07/12/2014 10:42 PM IST | Updated 15/07/2016 8:24 AM IST

Delhi Uber Rape Case Reveals Shocking Gaps--Driver Didn't Have Permit For Cabs

STRDEL via Getty Images
Indian residents hold placards and chant slogans as they take part in a protest against the alleged rape of a passenger by a driver working for the Uber taxi company in New Delhi on December 7, 2014. An Uber taxi driver allegedly raped a 25-year-old passenger in the Indian capital before threatening to kill her, police said December 7, in a blow to the company's safety-conscious image. AFP PHOTO/STR (Photo credit should read STRDEL/AFP/Getty Images)

The investigation into the alleged Friday night rape of a 25-year-old woman passenger by an Uber cab driver is throwing up question after question about just how the San Francisco-headquartered company has been allowed to operate a rapidly expanding business in India with so little local oversight.

According to police sources who spoke with HuffPost India, the driver, 32-year-old Shiv Kumar Yadav, did not have a commercial badge required to drive a cab in Delhi and had never been verified by the cab company even though he has been driving with the firm for more than six months.

Yadav was arrested after a dramatic chase Sunday evening from Mathura in Uttar Pradesh, said Madhur Verma, deputy commissioner of police (DCP) of north Delhi, where the case has been registered.

"We started with a completely clueless situation," said DCP Verma. "Uber did not have any information on the whereabouts of the cab or the driver."

The survivor, who got into the cab around 11 pm on Friday night to travel from Vasant Vihar in south Delhi to her residence in north Delhi, was raped by Yadav, who took her to a desolate spot after noticing that she had fallen sleep. He had also turned off his mobile phone. None of these appear to have raised any red flags at Uber, which is funded by major US venture capital funds, including Google Ventures, and is valued at $40 billion.

Uber did not have Yadav's permanent address, while his local address and mobile phone number were unverified, Verma said.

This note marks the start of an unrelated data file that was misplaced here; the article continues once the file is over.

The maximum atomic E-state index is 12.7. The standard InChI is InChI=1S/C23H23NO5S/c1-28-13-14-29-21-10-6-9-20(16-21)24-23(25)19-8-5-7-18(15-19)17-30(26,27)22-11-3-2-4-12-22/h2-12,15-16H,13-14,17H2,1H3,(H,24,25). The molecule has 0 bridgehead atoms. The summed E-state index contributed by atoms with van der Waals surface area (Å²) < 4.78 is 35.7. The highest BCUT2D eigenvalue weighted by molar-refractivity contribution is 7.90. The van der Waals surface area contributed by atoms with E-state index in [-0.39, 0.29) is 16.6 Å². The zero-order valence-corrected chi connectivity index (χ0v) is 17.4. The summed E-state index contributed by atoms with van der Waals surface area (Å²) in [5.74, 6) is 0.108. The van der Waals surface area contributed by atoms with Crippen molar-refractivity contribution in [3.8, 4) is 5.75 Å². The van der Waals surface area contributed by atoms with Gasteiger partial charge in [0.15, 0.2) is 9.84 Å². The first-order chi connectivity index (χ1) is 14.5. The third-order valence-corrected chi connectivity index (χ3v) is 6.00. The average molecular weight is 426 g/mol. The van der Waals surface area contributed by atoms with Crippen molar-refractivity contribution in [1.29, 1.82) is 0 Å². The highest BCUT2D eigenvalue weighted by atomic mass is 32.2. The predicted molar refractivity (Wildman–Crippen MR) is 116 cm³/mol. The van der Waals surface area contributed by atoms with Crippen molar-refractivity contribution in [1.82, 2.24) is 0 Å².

"They were not properly managed," he said, describing how the company's representatives were unable to provide information to the police team for the crucial first few hours. Even though the police party investigating the case reached the Uber office at 8 am on Saturday, they were given no information about the driver till 11 am that day.

Evelyn Tay, spokesperson for Uber, said in an emailed statement to HuffPost India that the company had fully cooperated with police investigators. "Upon being notified of this incident, our team immediately provided the local authorities with all relevant details," she said. This included details of the driver such as name, photo, license details, and bank-verified address. The information also included details of the cab, and data about the trip, including pick-up and drop-off locations, according to her.

According to Verma, Yadav did not even have the commercial driver's badge that is legally required to drive a cab in the National Capital Region.

Tay didn't say whether the company verifies licenses themselves. "Safety is our #1 priority and in India, Uber exclusively partners with registered for-hire drivers who have undergone the commercial licensing process, hold government issued IDs, state-issued permits, and carry full commercial insurance."

Uber has a more stringent background check in the United States, which can be seen here.

The local Uber office did not have the GPS logs of the driver, and told the police that all the details were in the New York office, where the main server is located. The Delhi police has served a notice on Uber India, asking them to join the investigation.

"Uber also has a GPS trace and record of all trips that occur on the platform—information that has been shared with the authorities," said Tay. "We will continue to cooperate fully with law enforcement officials in their investigation to bring this crime to justice."

However, it was unexplained why Uber's software or manual processes did not flag a late night driver taking an altogether different route.

The 25-year-old survivor had booked the cab using the Uber app around 11 pm on Friday night, and had dozed off in the car while Yadav was driving the cab to her home in north Delhi. She woke a couple of hours later to find the cab stopped at a desolate place, and Yadav molesting her in the back seat, said cops. When she struggled, Yadav allegedly threatened to shove iron rods through her stomach, in a chilling reminder to the gang rape of a girl in a moving bus two years ago.

The survivor was then dropped off close to her home, after Yadav threatened to kill her if she reported the crime. She managed to take a picture of the cab while it was pulling away, which has proved to be a valuable clue for the police to track down Yadav.

Yadav is expected to be produced in Tis Hazari court on Monday.

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